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Ontario Tories blame previous Liberal government for job losses in August

Last Updated Sep 7, 2018 at 10:01 pm EDT

Ontario Premier Doug Ford speaking at MacDonald Block in Toronto on July 27, 2018. CITYNEWS

The Liberal party’s 15-year rule in Ontario is to blame for the major job losses the province recorded in August, the Progressive Conservative government said Friday, as economists offered different explanations for the one-month drop.

In its monthly labour force survey, Statistics Canada reported that Ontario shed 80,100 jobs last month, almost all of which were part time, pushing its unemployment rate up to 5.7 per cent, from 5.4 per cent.

“The latest job numbers are a reminder of the (former premier Kathleen) Wynne Liberals’ 15-year legacy of scandal, waste and mismanagement,” Economic Development Minister Jim Wilson said in a brief statement.

The Tory government has “put forward a plan to get Ontario back on track,” he said without elaborating on the specific reasons for the job losses.

Interim Liberal Leader John Fraser said Wilson’s remarks were not based on facts, saying the Tories, who took power in June, inherited one of the top economies in the world.

“We’ve been outpacing the G7 in jobs and growth. We’ve got the lowest unemployment rate in decades,” he said. “The real question to me is, they’ve inherited a strong economy – what are they going to do with it? Impulsive actions like cancelling contracts with legislation is sending the wrong message to the investment community.”

University of Toronto economics professor Angelo Melino said the volatility in the labour force survey at the provincial level is likely due to the smaller sample size which can account for large swings month to month.

“If you look at what’s happened in Ontario, although this month’s decline was very, very sharp, it had two very large, out-sized months of growth previous to that,” he said. “If you average out over three months or six months, the picture that you get is one of reasonable growth.”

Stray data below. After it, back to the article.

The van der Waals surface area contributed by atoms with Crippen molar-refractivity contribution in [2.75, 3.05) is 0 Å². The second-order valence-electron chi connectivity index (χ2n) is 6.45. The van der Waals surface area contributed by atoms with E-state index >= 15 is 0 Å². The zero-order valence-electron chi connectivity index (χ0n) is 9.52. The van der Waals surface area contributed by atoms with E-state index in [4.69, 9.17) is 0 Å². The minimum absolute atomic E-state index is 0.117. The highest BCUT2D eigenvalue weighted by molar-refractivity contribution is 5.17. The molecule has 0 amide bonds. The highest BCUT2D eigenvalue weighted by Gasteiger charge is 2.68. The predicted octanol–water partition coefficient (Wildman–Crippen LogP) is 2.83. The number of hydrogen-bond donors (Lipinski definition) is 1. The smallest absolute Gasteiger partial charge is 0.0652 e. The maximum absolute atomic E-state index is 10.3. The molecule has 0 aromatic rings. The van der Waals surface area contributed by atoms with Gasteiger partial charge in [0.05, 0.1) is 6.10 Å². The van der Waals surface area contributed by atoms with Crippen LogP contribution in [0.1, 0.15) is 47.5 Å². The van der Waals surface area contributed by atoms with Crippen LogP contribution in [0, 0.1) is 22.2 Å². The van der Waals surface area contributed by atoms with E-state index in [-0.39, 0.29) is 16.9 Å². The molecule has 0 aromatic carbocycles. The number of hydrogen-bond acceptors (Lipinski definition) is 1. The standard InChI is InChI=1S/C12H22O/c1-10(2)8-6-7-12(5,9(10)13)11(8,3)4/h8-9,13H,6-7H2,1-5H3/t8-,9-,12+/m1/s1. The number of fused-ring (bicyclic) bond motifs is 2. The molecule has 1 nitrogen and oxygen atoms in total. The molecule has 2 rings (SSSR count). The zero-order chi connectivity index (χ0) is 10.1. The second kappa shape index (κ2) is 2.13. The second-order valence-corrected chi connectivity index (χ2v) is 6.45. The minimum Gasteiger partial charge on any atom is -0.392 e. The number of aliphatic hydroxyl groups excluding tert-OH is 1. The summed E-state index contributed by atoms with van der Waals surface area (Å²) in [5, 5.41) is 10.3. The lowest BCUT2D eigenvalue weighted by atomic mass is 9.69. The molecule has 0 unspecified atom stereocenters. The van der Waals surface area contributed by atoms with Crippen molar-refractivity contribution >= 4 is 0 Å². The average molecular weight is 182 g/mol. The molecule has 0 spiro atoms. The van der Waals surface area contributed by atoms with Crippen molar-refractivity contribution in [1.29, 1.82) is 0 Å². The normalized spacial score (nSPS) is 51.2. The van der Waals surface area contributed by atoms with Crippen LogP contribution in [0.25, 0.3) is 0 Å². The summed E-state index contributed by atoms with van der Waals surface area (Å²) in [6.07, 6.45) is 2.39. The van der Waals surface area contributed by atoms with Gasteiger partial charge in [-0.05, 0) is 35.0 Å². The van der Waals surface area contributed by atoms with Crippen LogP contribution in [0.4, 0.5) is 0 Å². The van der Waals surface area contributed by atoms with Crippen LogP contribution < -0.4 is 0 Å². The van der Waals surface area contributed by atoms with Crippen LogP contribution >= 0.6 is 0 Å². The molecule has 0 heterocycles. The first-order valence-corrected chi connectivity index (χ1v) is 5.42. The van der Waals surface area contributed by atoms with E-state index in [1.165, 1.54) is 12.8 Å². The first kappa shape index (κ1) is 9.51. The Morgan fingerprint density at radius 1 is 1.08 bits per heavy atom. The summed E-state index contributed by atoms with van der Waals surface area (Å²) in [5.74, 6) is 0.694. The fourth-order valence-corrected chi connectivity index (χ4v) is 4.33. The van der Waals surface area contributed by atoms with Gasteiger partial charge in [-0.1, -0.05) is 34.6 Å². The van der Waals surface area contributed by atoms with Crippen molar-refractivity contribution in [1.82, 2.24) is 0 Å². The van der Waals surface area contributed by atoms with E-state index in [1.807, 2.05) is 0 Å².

Melino said the province should be concerned if these losses continue for several months, but looking at longer-term figures gives a more accurate read on employment rates.

“If you look at the numbers, on a year-on-year basis employment is up three per cent in Ontario,” he said. “That’s very, very strong over the last 12 months. That’s a much more informative number than the month-to-month variation.”

The New Democrats said that while the figures are a snapshot, they will be watching to see if the figures are the beginning of a trend.

Catherine Fife, the party’s jobs, employment, research and innovation critic, said Premier Doug Ford and his government have sent negative signals to the business community by cancelling the cap-and-trade system and by ripping up existing green energy deals.

“Mr. Ford’s string of short-sighted decisions and backward priorities compromises confidence in our economy and threatens the continued creation of good jobs in this province,” she said.

Fife, who held a new conference to discuss the monthly numbers – a regular practice under the previous government – slammed the Tories for not directly addressing the monthly job reports since they took power.

“We will be here every month commenting on them,” she said. “They are a measure of how the government is performing when it comes to the economy. It’s a valuable check-in and it certainly matters for the people in this province who are struggling to find work.”

Green party Leader Mike Schreiner said the numbers raise concerns about the new Tory government’s actions and should be a “wake up call” for Premier Ford.